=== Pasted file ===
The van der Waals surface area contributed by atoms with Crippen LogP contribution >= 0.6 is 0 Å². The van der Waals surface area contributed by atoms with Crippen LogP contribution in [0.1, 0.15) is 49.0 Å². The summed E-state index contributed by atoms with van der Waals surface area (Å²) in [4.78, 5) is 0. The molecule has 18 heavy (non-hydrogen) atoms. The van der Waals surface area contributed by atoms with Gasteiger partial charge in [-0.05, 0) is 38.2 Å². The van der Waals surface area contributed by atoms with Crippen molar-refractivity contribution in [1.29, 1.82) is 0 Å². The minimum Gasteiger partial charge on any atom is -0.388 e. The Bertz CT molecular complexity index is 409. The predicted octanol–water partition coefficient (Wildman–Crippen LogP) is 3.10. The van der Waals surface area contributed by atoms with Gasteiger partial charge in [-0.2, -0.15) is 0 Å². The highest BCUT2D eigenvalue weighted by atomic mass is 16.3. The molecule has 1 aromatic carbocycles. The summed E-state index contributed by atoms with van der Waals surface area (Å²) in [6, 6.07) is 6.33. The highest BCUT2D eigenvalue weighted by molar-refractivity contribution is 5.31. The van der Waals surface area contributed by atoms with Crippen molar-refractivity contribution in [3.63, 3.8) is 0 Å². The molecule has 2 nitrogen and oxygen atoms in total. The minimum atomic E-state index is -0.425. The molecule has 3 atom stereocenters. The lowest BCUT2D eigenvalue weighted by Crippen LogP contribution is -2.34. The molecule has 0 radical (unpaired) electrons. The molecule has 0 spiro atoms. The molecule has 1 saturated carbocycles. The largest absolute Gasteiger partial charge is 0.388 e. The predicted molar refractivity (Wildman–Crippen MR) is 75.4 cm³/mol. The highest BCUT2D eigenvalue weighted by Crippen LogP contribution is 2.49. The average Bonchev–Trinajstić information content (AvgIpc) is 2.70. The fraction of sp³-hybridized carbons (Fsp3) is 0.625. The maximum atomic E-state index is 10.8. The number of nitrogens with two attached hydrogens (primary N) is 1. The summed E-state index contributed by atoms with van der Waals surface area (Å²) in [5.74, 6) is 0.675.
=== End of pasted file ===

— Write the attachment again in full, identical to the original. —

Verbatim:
The van der Waals surface area contributed by atoms with Crippen LogP contribution >= 0.6 is 0 Å². The van der Waals surface area contributed by atoms with Crippen LogP contribution in [0.1, 0.15) is 49.0 Å². The summed E-state index contributed by atoms with van der Waals surface area (Å²) in [4.78, 5) is 0. The molecule has 18 heavy (non-hydrogen) atoms. The van der Waals surface area contributed by atoms with Gasteiger partial charge in [-0.05, 0) is 38.2 Å². The van der Waals surface area contributed by atoms with Crippen molar-refractivity contribution in [1.29, 1.82) is 0 Å². The minimum Gasteiger partial charge on any atom is -0.388 e. The Bertz CT molecular complexity index is 409. The predicted octanol–water partition coefficient (Wildman–Crippen LogP) is 3.10. The van der Waals surface area contributed by atoms with Gasteiger partial charge in [-0.2, -0.15) is 0 Å². The highest BCUT2D eigenvalue weighted by atomic mass is 16.3. The molecule has 1 aromatic carbocycles. The summed E-state index contributed by atoms with van der Waals surface area (Å²) in [6, 6.07) is 6.33. The highest BCUT2D eigenvalue weighted by molar-refractivity contribution is 5.31. The van der Waals surface area contributed by atoms with Crippen molar-refractivity contribution in [3.63, 3.8) is 0 Å². The molecule has 2 nitrogen and oxygen atoms in total. The minimum atomic E-state index is -0.425. The molecule has 3 atom stereocenters. The lowest BCUT2D eigenvalue weighted by Crippen LogP contribution is -2.34. The molecule has 0 radical (unpaired) electrons. The molecule has 0 spiro atoms. The molecule has 1 saturated carbocycles. The largest absolute Gasteiger partial charge is 0.388 e. The predicted molar refractivity (Wildman–Crippen MR) is 75.4 cm³/mol. The highest BCUT2D eigenvalue weighted by Crippen LogP contribution is 2.49. The average Bonchev–Trinajstić information content (AvgIpc) is 2.70. The fraction of sp³-hybridized carbons (Fsp3) is 0.625. The maximum atomic E-state index is 10.8. The number of nitrogens with two attached hydrogens (primary N) is 1. The summed E-state index contributed by atoms with van der Waals surface area (Å²) in [5.74, 6) is 0.675.